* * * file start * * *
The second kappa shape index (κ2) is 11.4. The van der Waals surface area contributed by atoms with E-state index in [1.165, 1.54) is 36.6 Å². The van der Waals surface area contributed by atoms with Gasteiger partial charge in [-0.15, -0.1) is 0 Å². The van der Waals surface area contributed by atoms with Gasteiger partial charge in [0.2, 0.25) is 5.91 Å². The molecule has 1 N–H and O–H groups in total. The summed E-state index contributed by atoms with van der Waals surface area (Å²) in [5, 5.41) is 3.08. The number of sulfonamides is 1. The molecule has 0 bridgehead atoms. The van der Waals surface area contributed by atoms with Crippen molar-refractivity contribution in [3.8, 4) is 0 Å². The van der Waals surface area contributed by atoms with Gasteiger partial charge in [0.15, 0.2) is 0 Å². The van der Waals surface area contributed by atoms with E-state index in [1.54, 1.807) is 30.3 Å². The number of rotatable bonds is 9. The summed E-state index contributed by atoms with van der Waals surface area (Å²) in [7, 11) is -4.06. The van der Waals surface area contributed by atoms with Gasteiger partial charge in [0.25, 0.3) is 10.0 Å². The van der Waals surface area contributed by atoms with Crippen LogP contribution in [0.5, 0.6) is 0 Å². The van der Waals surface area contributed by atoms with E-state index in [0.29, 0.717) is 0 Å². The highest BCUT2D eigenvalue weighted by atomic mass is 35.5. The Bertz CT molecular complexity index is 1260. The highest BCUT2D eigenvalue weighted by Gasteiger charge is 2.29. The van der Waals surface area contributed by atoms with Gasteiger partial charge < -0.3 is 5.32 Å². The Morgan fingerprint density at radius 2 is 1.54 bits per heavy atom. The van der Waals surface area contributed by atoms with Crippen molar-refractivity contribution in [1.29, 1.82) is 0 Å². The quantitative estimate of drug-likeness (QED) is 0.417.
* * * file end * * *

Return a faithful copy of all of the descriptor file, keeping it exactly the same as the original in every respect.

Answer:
The second kappa shape index (κ2) is 11.4. The van der Waals surface area contributed by atoms with E-state index in [1.165, 1.54) is 36.6 Å². The van der Waals surface area contributed by atoms with Gasteiger partial charge in [-0.15, -0.1) is 0 Å². The van der Waals surface area contributed by atoms with Gasteiger partial charge in [0.2, 0.25) is 5.91 Å². The molecule has 1 N–H and O–H groups in total. The summed E-state index contributed by atoms with van der Waals surface area (Å²) in [5, 5.41) is 3.08. The number of sulfonamides is 1. The molecule has 0 bridgehead atoms. The van der Waals surface area contributed by atoms with Crippen molar-refractivity contribution in [3.8, 4) is 0 Å². The van der Waals surface area contributed by atoms with Gasteiger partial charge in [0.15, 0.2) is 0 Å². The van der Waals surface area contributed by atoms with E-state index in [1.54, 1.807) is 30.3 Å². The number of rotatable bonds is 9. The summed E-state index contributed by atoms with van der Waals surface area (Å²) in [7, 11) is -4.06. The van der Waals surface area contributed by atoms with Gasteiger partial charge in [0.25, 0.3) is 10.0 Å². The van der Waals surface area contributed by atoms with Crippen LogP contribution in [0.5, 0.6) is 0 Å². The van der Waals surface area contributed by atoms with E-state index in [0.29, 0.717) is 0 Å². The highest BCUT2D eigenvalue weighted by atomic mass is 35.5. The Bertz CT molecular complexity index is 1260. The highest BCUT2D eigenvalue weighted by Gasteiger charge is 2.29. The van der Waals surface area contributed by atoms with Gasteiger partial charge < -0.3 is 5.32 Å². The Morgan fingerprint density at radius 2 is 1.54 bits per heavy atom. The van der Waals surface area contributed by atoms with Crippen molar-refractivity contribution in [1.29, 1.82) is 0 Å². The quantitative estimate of drug-likeness (QED) is 0.417.